3. Read a long book
Books with a high word count require a lot of sustained focus for long periods of time. Consider recalling the plot and character attributes after finishing each chapter. Using your knowledge of the story, decide the best way it could continue. Write those plot points down and assess your decisions. Engaging with a story can be an exciting way to increase your concentration, learn how to process complex information and decide whether that information is helpful or relevant.
4. Exercise your body
Strength training and other forms of exercise can help you develop discipline and feel more energized. These attributes can help you sustain focus, particularly during a high-concentration event or job interview. Try dedicating 15 or 30 minutes a day to a physical activity you enjoy doing. This can be a walk around a certain location or perhaps dancing to a favorite song.
5. Practice active listening
Active listening is a skill where you focus on the contents of the conversation to offer meaningful responses. To practice active listening, try pausing after your conversation partner speaks to comprehend their words and think about your response. You can try nodding your head or saying affirming words while they’re talking to encourage yourself to stay present in the conversation.
6. Try a counting game
If you enjoy numbers or mathematics, you may also like a focus exercise based on counting. You can try this exercise anywhere, so it can be a helpful option if you have a busy schedule. Try counting backward in your mind from 100 to 1. Then, try it again but skip every three numbers. Once you can accomplish this more smoothly than before, try skipping every five numbers. Another option you can try is counting the number of words in a book or article and trying to recall that number later on.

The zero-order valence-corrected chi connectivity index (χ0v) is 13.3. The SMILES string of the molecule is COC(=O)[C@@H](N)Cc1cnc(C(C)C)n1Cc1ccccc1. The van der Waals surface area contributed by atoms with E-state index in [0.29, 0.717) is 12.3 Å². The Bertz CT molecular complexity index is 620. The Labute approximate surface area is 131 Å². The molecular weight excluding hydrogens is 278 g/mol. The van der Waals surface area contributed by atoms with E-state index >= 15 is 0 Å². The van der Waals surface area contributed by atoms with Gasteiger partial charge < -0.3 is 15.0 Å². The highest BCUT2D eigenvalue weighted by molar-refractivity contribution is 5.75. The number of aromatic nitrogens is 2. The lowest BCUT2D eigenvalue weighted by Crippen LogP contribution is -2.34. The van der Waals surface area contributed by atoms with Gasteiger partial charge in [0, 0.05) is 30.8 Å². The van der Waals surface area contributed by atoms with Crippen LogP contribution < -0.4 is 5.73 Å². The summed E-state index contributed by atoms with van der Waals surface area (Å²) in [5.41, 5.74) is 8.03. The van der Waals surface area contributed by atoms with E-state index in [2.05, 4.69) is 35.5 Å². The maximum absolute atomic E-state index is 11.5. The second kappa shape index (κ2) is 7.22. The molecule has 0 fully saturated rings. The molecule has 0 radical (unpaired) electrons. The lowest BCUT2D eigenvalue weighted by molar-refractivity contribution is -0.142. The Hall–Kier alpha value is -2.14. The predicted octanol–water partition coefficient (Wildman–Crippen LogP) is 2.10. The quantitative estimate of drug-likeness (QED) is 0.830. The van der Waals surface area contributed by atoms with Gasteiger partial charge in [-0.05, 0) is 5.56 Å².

7. Memorize patterns
This game uses direct memory recall to train your focusing abilities. Try putting objects into a row on a flat surface. Then cover them with a blanket or sheet of paper so you can’t see the objects anymore. Try to recall what objects were in the row and in what order they appeared. You can then write the objects down in a list or draw them. Keep track of how much time you spend remembering the objects and record your accuracy. To increase the difficulty, add more objects to the original row.
8. Complete a crossword puzzle
Crossword puzzles are word-based puzzle games that involve a grid of blank squares in vertical and horizontal formations. Your goal is to match a set of clues to specific words that fit each letter perfectly into the squares. If you enjoy riddles and learning unfamiliar words, you may enjoy a crossword puzzle. You can often find crossword puzzles in newspapers or on the internet, or you can buy a book of crossword puzzles at a bookstore. Try completing a puzzle once a week and track whether the time you spend decreases.
9. Visualize an object
This is the practice of examining an object and recalling it in your mind later on. If you enjoy painting or another artistic craft, you may enjoy this technique. Pick up a piece of fruit and examine all its available details. Move it around in your hands to examine its shape and observe how it smells. After you memorize the image, take a bite to memorize the taste. A few days later, try to visualize all the aspects of the fruit you mentally recorded.